This town needs a new discussion.
It’s a beautiful place, and most of us were first drawn here by the inspiration we felt from the ocean and the pines, the beautiful sunsets and the friendly village atmosphere.
But there is something that tarnishes that beauty, and it has been happening more regularly lately in the Vets Hall. And I’m not talking about the American Legion. It’s the CCSD.
For those of you who don’t make it a habit to attend these meetings, things have been going downhill lately. It has little to do with the issues of the time — fire and water — but rather, everything to do with what we value and how we conduct ourselves.
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I’ll put last things first. A few weeks ago, Tina Dickason spoke during the meeting’s public comment period attacking Director Jim Bahringer. She said that during a break at a previous meeting, she “became the victim of an incident perpetrated by Director Bahringer,” and that she had filed a “criminal report” with the sheriff and the district attorney.
Accused of a crime. But unable to defend himself.
And then, quite soon thereafter, was the selection of president. It was Director Bahringer’s turn to lead. Director Amanda Rice has been president for a year.
But in this room, the theme was: once accused, deemed guilty. Three board members — Rice, Farmer and Dave Pierson — voted to give Rice another term. Why? Because...well....there was the possibility something unusual might have happened, I suppose.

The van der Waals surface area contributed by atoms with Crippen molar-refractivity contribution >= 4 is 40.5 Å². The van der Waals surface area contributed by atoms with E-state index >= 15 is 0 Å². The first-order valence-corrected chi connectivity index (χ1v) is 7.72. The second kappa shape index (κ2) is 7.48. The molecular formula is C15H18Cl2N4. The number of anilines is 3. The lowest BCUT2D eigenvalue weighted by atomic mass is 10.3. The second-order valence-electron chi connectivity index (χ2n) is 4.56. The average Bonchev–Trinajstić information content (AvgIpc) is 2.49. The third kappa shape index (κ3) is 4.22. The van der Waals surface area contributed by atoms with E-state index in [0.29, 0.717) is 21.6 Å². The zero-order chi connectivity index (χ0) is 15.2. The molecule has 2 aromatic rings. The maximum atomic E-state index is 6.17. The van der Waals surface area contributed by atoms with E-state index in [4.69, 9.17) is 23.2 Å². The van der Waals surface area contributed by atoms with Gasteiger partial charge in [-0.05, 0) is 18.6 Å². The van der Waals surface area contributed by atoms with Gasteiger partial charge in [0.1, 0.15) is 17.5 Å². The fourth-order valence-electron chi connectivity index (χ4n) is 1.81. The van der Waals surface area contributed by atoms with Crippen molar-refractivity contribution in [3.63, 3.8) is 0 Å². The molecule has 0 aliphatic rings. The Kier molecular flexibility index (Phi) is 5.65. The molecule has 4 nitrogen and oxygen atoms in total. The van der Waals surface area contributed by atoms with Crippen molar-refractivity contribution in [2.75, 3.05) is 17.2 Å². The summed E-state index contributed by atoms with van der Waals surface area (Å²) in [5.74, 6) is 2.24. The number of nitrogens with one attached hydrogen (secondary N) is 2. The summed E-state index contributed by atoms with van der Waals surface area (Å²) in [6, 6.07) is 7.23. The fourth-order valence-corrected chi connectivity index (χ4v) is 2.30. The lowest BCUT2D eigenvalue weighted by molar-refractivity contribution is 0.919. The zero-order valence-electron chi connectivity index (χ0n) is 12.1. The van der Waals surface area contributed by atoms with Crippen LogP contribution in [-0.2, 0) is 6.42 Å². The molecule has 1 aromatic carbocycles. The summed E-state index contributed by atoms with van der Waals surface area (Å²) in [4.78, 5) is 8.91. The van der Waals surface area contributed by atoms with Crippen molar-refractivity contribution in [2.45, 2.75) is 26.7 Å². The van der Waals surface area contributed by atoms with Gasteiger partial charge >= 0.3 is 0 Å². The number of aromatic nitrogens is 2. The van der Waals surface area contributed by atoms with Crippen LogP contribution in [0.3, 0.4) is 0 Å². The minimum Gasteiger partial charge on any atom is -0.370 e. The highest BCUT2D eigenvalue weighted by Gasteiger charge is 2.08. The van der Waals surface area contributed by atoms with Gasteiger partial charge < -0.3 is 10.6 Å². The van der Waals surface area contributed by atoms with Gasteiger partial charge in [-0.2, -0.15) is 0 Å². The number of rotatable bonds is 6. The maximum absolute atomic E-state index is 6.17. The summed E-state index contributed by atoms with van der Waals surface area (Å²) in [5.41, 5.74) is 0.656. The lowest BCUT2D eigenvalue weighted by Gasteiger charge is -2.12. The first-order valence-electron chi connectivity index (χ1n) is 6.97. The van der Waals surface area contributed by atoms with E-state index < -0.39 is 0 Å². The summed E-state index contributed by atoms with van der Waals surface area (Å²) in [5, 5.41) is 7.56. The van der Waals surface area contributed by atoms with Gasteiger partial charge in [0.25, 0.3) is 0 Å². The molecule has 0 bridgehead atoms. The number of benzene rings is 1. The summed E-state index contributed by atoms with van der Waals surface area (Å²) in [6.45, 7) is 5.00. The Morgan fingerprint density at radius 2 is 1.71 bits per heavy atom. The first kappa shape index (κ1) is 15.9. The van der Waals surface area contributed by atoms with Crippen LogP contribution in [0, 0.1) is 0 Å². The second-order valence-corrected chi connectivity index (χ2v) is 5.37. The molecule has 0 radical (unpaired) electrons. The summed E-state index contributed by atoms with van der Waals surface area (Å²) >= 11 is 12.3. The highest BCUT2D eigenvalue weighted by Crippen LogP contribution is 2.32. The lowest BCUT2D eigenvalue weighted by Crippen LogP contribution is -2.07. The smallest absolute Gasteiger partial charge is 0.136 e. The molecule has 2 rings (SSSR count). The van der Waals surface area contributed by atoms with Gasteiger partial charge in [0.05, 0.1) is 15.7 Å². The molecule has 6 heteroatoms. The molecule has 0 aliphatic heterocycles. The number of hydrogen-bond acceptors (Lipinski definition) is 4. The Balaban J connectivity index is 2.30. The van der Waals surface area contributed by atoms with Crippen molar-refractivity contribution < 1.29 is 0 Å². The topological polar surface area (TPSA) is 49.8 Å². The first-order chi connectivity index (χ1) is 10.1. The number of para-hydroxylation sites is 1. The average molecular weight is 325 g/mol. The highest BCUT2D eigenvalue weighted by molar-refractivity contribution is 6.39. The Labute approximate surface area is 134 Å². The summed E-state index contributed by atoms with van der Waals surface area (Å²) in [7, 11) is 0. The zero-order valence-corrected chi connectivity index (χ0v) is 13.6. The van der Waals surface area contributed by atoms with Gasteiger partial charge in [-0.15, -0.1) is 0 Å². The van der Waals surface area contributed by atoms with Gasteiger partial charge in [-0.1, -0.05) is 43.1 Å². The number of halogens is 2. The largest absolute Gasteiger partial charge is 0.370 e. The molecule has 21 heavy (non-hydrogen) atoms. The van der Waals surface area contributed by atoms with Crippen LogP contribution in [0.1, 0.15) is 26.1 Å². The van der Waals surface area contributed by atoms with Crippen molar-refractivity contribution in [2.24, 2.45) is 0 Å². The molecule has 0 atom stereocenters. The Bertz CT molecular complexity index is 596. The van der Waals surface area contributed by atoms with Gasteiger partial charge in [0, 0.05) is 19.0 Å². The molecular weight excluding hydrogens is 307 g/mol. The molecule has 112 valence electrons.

Rewind to the appointment process for the last seat on the board. This is more personal, of course, because it involved my spouse.
False accusations from the floor by a few people — while Tom Gray was sequestered out of the room (with the other candidates) and unable to respond or defend himself — were allowed by Director Rice, the president.
Then, after he and the others were back in the room, Director Rice singled Tom out for a question: “What year did you build your house?” Was she suggesting something inappropriate happened?
We will never know. Tom answered the question with some detail. And yet, with a long pause from the chair, the hint of impropriety was allowed to just hang in the air.
Let me be clear: I am not writing this to say that Director Bahringer should have been president or that Tom should have been appointed. And I am not criticizing the people who were chosen.
Rather, I believe the president of any public body — and those present — should no longer allow personal accusations to destroy the process.
Innocent until proven guilty. Fair and equal. Let’s do that.
And then the wonderful ocean air that comes through the open window at the Vets Hall will feel lovely again.
Barbara Bronson Gray is vice president of the Cambria Community Healthcare District board. Her viewpoint is special to The Cambrian.